As a published author and an international top dating coach, I empower people to attain the social intelligence, competence, and confidence for success and happiness in dating, relationships, and their lifestyles. in Asian Cultures and Philosophy from the University of Michigan and have held numerous academic fellowships, including from Harvard, Princeton, Peking University, Tsinghua University in Beijing, The Social Sciences and Humanities Research Council of Canada, the University of Toronto, Mc Gill University. I made the basketball team because I was quick and a tenacious scrapper.
When I was five, we immigrated to Kansas City, Missouri. That’s a pretty strange place and time for a five-year old boy from Taiwan to grow up in. My parents tell me that I didn’t say a word for the whole first year of school in Kansas. It’d be an understatement to say that I was the odd one out. Nowadays you can’t walk down the street without seeing an Asian grocery store. I also had to wear basketball shoes that were two sizes too big just because my well-meaning uncle bought them for me, and we didn’t want to hurt his feelings. Oh yeah, and don’t forget, I was six inches shorter than everybody else. I was the star jazz musician in our high school for the performing arts. I was also a star student, getting straight A’s with little effort.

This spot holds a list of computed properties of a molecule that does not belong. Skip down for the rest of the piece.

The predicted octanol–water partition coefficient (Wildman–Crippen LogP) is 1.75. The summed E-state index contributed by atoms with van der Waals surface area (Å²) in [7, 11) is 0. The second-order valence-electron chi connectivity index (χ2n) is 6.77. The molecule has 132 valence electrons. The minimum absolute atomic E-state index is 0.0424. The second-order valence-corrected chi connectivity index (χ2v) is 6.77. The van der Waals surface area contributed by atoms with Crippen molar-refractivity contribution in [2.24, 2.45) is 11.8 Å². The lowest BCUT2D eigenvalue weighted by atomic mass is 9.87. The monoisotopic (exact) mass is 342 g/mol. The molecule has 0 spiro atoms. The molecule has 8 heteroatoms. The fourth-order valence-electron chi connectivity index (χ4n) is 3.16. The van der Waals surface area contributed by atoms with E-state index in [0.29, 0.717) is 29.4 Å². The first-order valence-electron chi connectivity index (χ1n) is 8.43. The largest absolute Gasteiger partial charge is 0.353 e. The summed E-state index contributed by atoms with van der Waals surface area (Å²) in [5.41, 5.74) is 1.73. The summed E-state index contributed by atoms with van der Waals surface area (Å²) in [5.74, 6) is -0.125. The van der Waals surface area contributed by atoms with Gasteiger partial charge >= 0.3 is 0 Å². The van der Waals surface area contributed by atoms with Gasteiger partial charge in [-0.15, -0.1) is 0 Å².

In warm-up for a big game, I once dribbled the ball on my over-sized shoe, and the ball went flying into the bench. This was enough to get me my first real girlfriend, a curvy dancer with a sexy Marilyn Monroe voice. And she was white, though that wasn’t a big deal for me, in case you were wondering, since almost all the girls in my school were white.
I couldn’t even do a lay-up during the pre-game warm-up! At least there was one advantage to growing up in an upper-middle class all-white neighborhood.
Everyone was polite (so at least no overt racism), and if you dated a girl at all, chances are good she’d be white.
We dated for over a year, right up to when I left for university.